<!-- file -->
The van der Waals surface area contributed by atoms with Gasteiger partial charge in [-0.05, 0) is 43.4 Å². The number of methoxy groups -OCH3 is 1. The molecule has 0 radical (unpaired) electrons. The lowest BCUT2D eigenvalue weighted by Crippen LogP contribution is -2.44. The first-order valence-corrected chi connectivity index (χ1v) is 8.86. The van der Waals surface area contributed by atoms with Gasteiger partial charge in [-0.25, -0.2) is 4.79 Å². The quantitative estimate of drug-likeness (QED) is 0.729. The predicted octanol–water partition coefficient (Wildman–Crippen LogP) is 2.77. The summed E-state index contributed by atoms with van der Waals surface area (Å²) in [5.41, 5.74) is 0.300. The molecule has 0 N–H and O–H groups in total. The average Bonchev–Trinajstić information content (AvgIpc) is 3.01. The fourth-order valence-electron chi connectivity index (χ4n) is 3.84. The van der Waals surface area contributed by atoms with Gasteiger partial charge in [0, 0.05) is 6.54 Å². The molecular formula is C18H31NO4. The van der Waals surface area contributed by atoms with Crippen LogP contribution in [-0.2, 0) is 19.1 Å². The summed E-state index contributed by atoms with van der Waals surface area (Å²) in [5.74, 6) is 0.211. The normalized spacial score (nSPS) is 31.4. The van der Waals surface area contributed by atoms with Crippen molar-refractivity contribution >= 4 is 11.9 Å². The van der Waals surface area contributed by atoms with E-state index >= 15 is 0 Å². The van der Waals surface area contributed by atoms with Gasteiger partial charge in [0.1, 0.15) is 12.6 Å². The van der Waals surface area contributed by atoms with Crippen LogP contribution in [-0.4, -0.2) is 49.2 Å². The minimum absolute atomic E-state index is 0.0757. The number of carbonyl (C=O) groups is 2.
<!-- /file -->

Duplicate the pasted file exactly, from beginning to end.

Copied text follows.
The van der Waals surface area contributed by atoms with Gasteiger partial charge in [-0.05, 0) is 43.4 Å². The number of methoxy groups -OCH3 is 1. The molecule has 0 radical (unpaired) electrons. The lowest BCUT2D eigenvalue weighted by Crippen LogP contribution is -2.44. The first-order valence-corrected chi connectivity index (χ1v) is 8.86. The van der Waals surface area contributed by atoms with Gasteiger partial charge in [-0.25, -0.2) is 4.79 Å². The quantitative estimate of drug-likeness (QED) is 0.729. The predicted octanol–water partition coefficient (Wildman–Crippen LogP) is 2.77. The summed E-state index contributed by atoms with van der Waals surface area (Å²) in [5.41, 5.74) is 0.300. The molecule has 0 N–H and O–H groups in total. The average Bonchev–Trinajstić information content (AvgIpc) is 3.01. The fourth-order valence-electron chi connectivity index (χ4n) is 3.84. The van der Waals surface area contributed by atoms with Gasteiger partial charge in [0, 0.05) is 6.54 Å². The molecular formula is C18H31NO4. The van der Waals surface area contributed by atoms with Crippen LogP contribution in [-0.2, 0) is 19.1 Å². The summed E-state index contributed by atoms with van der Waals surface area (Å²) in [5.74, 6) is 0.211. The normalized spacial score (nSPS) is 31.4. The van der Waals surface area contributed by atoms with Crippen molar-refractivity contribution >= 4 is 11.9 Å². The van der Waals surface area contributed by atoms with E-state index >= 15 is 0 Å². The van der Waals surface area contributed by atoms with Gasteiger partial charge in [0.1, 0.15) is 12.6 Å². The van der Waals surface area contributed by atoms with Crippen LogP contribution in [-0.4, -0.2) is 49.2 Å². The minimum absolute atomic E-state index is 0.0757. The number of carbonyl (C=O) groups is 2.